Four ways AI will supercharge customer experience
A panel of industry experts weigh in on the rise of AI and its impact on CX
The AI revolution has arrived. Amidst a whirlwind of technological advancements, artificial intelligence (AI) is transforming how organisations do business and interact with their customers. As more organisations seek to reap the benefits of AI technology, we approached three experts for their experiences and insights on the rise of AI and its impact on customer experience (CX). Here are our most significant insights.
AI in customer experience will enable faster, more seamless interactions
AI has prominent customer benefits through automation and personalisation, enabling frictionless interactions at moments that matter, which can increase customer satisfaction and advocacy. For example, copy evaluation is a critical step in the conveyancing process when people buy, sell or refinance homes. It can sometimes take weeks; however, PEXA leverages AI and data sources from all around Australia to do this accurately and within seconds, providing a much faster and more satisfying customer experience.
Of course, some critical customer interactions must remain human. Macquarie Technology Group uses AI to automate several processes. Still, it takes a primarily human, individual approach to fixing customers’ problems when things go wrong. As CEO David Tudehope noted, “We have to be strongly focused on the quality of interaction in that moment of crisis. Research has shown that people want to hear from you in those moments.”
Key Takeaway: Keep customers at the centre of your AI initiatives. When leveraging AI for customer and organisational benefit, maintain sight of critical moments that matter and recognise when a human touch is necessary.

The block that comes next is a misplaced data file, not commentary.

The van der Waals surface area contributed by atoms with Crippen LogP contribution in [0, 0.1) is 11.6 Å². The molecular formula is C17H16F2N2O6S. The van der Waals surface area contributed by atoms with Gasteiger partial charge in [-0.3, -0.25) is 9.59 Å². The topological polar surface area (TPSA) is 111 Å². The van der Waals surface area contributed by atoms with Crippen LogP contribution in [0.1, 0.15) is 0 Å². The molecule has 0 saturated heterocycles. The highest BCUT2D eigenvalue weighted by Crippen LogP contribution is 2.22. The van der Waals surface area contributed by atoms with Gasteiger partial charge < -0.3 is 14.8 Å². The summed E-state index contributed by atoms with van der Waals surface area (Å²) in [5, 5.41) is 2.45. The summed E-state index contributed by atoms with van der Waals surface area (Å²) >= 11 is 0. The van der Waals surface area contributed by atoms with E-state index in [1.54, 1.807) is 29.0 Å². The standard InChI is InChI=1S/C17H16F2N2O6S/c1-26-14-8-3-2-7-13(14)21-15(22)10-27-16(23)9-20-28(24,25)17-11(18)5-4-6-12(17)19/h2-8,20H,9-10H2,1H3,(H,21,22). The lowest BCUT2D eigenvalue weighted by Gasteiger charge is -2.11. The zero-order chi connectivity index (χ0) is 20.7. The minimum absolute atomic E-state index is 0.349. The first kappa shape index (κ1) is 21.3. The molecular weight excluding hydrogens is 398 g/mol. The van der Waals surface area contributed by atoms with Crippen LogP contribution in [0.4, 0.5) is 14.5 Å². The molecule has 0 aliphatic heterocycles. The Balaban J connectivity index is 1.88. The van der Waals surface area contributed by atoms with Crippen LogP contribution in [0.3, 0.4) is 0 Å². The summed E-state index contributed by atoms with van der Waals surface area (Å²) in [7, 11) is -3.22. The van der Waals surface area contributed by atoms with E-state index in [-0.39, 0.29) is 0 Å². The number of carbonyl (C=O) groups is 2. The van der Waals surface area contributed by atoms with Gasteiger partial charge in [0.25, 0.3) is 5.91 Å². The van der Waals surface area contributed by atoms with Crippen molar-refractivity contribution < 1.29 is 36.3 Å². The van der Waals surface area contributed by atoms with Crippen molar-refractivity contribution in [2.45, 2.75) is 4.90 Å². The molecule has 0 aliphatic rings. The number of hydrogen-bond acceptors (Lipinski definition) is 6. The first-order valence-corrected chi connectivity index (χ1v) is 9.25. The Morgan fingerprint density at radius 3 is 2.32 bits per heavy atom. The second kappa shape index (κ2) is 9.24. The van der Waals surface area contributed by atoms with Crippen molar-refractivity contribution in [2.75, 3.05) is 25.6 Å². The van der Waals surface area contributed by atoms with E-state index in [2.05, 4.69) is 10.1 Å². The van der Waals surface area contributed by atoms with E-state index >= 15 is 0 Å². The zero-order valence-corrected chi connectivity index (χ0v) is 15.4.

AI will redefine your employee experience
Alongside rapid technological advancements, AI is quickly reshaping traditional jobs by reducing the need for humans to perform manual, repetitive and error-prone tasks. Contrary to popular belief, this presents an exciting opportunity for employees to shift from risky or repetitive operational tasks to more strategic, value-adding work.
Back to the example of PEXA’s AI-enhanced conveyancing, traditional copy evaluation involves a human reviewer manually examining and verifying several legal documents, which can take weeks to do thoroughly. AI-enhanced conveyancing does this instantly, reduces the risk of errors and frees up reviewers’ time to focus on tasks requiring higher-order skills.
PEXA’s CEO Glenn King also shared that, at a recent company hackathon, 5 out of 15 new initiatives proposed by employees would use AI to reduce their workload.
A similar shift has happened at Macquarie Technology Group, where software performs most day-to-day cybersecurity monitoring tasks. Despite the extent of automation, human analysts are crucial in providing a deeper understanding and contextual analysis that software alone cannot do. In other words, while AI performs more of the dull, repetitive tasks, human roles have shifted towards more strategic and value-added activities.
Key Takeaway: AI and automation will reduce friction for workers and the need for humans to do many dull or dangerous tasks. Organisations can keep ahead of the curve by redefining their employees’ roles to be more strategic and focused on unlocking further value for their customers and organisations.
AI supports innovation and robust decision-making
AI isn’t just good at creating efficiencies; it can also prompt greater customer-centricity.
Max Kaye, Head of Data, Analytics & AI at Google Australia, says AI “allows enterprises to actually listen to everything all their customers have to say, all the time.” Thanks to generative AI, it is possible to quickly synthesise large volumes of data into actionable insights about the key journeys and moments that matter to your customers. With this level of insight readily available, there are fewer barriers to listening to your customers than ever.